In this article, Philip Jenkins, one of America's top religious scholars, claims that when historians look back on this century, they will probably see religion as "the prime animating and destructive force in human affairs, guiding attitudes to political liberty, concepts of nationhood, conflicts and wars." If the first eight years of this century are an indicator, Jenkins is on to something.
What's at the heart of all this is a marketing problem. In the history of mankind, nothing has been sold as aggressively and successfully as religion. But unlike the traditional world of marketing, the "my religion is better than your religion" arguments have taken on an intensity that has often become fatal. And when you consider the weaponry that's available out there, it is all very frightening.
So what's to be done? How can we begin to "unmarket" religion and get back to some "good will"? In my estimation we have to shift the discussion away from negative "better" to a more positive "good will" argument.
Earlier this month Advertising Age announced their selection for the Top 50 marketing ideas of 2008 and the marketers behind them. This February they will be honored in New York. Congratulations to this years nominees…
• AmEx Members Project
Belinda Lang, American Express Co.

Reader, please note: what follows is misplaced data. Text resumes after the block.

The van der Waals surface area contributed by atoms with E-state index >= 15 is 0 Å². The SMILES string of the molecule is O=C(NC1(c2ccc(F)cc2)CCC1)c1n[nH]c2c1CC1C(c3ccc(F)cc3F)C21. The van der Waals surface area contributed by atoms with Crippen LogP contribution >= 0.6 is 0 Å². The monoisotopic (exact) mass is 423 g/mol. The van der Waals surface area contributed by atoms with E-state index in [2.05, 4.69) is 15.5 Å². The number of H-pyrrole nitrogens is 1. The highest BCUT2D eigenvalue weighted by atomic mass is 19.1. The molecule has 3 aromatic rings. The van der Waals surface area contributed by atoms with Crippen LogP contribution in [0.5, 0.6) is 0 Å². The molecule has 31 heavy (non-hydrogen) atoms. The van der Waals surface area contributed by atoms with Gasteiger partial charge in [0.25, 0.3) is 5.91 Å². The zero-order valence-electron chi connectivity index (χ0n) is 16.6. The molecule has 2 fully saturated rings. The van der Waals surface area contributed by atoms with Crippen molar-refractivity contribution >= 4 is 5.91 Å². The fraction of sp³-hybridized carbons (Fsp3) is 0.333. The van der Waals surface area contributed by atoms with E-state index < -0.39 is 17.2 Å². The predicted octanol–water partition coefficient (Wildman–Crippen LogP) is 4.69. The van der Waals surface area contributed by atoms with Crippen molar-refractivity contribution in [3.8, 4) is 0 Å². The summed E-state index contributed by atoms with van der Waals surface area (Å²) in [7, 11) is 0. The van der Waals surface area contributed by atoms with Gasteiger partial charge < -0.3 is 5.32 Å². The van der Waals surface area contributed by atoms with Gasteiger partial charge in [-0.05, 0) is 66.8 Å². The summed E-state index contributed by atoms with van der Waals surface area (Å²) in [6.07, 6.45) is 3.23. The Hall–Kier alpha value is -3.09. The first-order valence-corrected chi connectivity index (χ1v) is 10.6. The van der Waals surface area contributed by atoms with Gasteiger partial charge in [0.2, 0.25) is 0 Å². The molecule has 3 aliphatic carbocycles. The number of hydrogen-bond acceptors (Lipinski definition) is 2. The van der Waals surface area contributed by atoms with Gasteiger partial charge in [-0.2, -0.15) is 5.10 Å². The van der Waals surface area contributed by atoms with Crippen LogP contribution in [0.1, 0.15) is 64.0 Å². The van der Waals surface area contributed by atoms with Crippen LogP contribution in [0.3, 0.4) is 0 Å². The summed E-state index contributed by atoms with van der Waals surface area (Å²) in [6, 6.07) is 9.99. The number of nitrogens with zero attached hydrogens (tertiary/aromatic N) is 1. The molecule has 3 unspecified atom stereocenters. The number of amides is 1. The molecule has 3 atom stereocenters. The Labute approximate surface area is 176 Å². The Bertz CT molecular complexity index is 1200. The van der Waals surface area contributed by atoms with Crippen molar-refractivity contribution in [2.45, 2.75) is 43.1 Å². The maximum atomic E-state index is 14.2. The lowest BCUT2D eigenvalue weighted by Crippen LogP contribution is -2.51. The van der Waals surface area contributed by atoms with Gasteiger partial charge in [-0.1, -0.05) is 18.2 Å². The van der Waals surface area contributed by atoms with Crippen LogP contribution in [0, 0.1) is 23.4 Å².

• Bakugan Battle Brawlers
Ronnen Harary, Spin Master Ltd.
• "The Biggest Loser" Product Line
Mark Koops, Reveille
Chris Fawcett, Sony Electronics Home Product Division
Brad Schwan, Procter & Gamble Co.
• Campbell's low-sodium soups
Lisa Walker, Campbell Soup Co.
• Carol's Daughter
Steve Stoute, Carol's Daughter
John Howell, General 5Motors Corp.
• Coors Banquet
Andy England, MillerCoors
• Dunkin' Donuts coffee
Audra Schlegel, Procter & Gamble Co.
A variety of newspapers and trade magazines run a piece themed 'Campaign of the Week'.
The format is probably familiar to you. A senior marketer names their favourite advertising campaign of the moment and explains why it works as a piece of marketing communications.
For example, I recently read a marketing director extol the virtues of the latest campaign for Levi's. She was taken with the "incredibly haunting quality of the ad, noted that it "held my attention for the whole minute and concluded that the campaign would "engage people with the brand on an altogether different level than in previous campaigns".
A marketer in another article found the ads for X-Box "clearly adult in tone and "deeply disturbing".
The problem with these reviews is that they display a fundamental ignorance of the prime directive of marketing. The first stage in becoming a good marketer is to appreciate the difference between being a producer of products and a consumer of products. As a marketer your job is centered on connecting the latter to the former.
When marketers forget this essential dichotomy and start reviewing ads, products and prices as if they were consumers, they become marketing gurus, and there is no place for gurus in marketing. It is simply impossible to step into the shoes of a consumer for a few moments to review the quality of a marketing output.